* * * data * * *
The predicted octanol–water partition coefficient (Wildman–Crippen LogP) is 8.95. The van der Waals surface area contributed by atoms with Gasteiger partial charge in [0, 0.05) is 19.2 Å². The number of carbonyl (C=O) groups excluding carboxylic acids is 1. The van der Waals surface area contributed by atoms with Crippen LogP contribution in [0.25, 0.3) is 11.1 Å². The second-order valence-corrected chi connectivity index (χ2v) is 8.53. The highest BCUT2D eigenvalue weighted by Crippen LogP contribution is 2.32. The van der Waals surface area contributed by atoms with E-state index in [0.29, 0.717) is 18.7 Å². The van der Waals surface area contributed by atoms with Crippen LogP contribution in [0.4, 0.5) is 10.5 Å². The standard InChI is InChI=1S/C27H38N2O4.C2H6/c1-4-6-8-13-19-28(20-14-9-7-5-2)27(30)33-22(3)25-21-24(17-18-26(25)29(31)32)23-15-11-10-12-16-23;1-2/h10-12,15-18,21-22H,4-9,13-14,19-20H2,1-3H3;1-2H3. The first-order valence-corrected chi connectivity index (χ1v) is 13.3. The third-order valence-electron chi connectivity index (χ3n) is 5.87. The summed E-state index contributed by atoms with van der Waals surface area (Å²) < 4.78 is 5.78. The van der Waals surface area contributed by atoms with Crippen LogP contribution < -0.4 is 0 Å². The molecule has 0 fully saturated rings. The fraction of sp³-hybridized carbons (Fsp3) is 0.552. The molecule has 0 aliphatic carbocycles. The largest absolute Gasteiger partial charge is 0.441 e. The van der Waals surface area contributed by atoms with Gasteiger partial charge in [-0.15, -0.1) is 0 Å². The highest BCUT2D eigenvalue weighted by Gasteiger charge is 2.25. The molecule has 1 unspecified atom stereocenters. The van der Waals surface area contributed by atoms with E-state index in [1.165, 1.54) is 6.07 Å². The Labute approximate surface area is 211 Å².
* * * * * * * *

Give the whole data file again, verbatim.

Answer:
The predicted octanol–water partition coefficient (Wildman–Crippen LogP) is 8.95. The van der Waals surface area contributed by atoms with Gasteiger partial charge in [0, 0.05) is 19.2 Å². The number of carbonyl (C=O) groups excluding carboxylic acids is 1. The van der Waals surface area contributed by atoms with Crippen LogP contribution in [0.25, 0.3) is 11.1 Å². The second-order valence-corrected chi connectivity index (χ2v) is 8.53. The highest BCUT2D eigenvalue weighted by Crippen LogP contribution is 2.32. The van der Waals surface area contributed by atoms with E-state index in [0.29, 0.717) is 18.7 Å². The van der Waals surface area contributed by atoms with Crippen LogP contribution in [0.4, 0.5) is 10.5 Å². The standard InChI is InChI=1S/C27H38N2O4.C2H6/c1-4-6-8-13-19-28(20-14-9-7-5-2)27(30)33-22(3)25-21-24(17-18-26(25)29(31)32)23-15-11-10-12-16-23;1-2/h10-12,15-18,21-22H,4-9,13-14,19-20H2,1-3H3;1-2H3. The first-order valence-corrected chi connectivity index (χ1v) is 13.3. The third-order valence-electron chi connectivity index (χ3n) is 5.87. The summed E-state index contributed by atoms with van der Waals surface area (Å²) < 4.78 is 5.78. The van der Waals surface area contributed by atoms with Crippen LogP contribution < -0.4 is 0 Å². The molecule has 0 fully saturated rings. The fraction of sp³-hybridized carbons (Fsp3) is 0.552. The molecule has 0 aliphatic carbocycles. The largest absolute Gasteiger partial charge is 0.441 e. The van der Waals surface area contributed by atoms with Gasteiger partial charge in [-0.15, -0.1) is 0 Å². The highest BCUT2D eigenvalue weighted by Gasteiger charge is 2.25. The molecule has 1 unspecified atom stereocenters. The van der Waals surface area contributed by atoms with E-state index in [1.165, 1.54) is 6.07 Å². The Labute approximate surface area is 211 Å².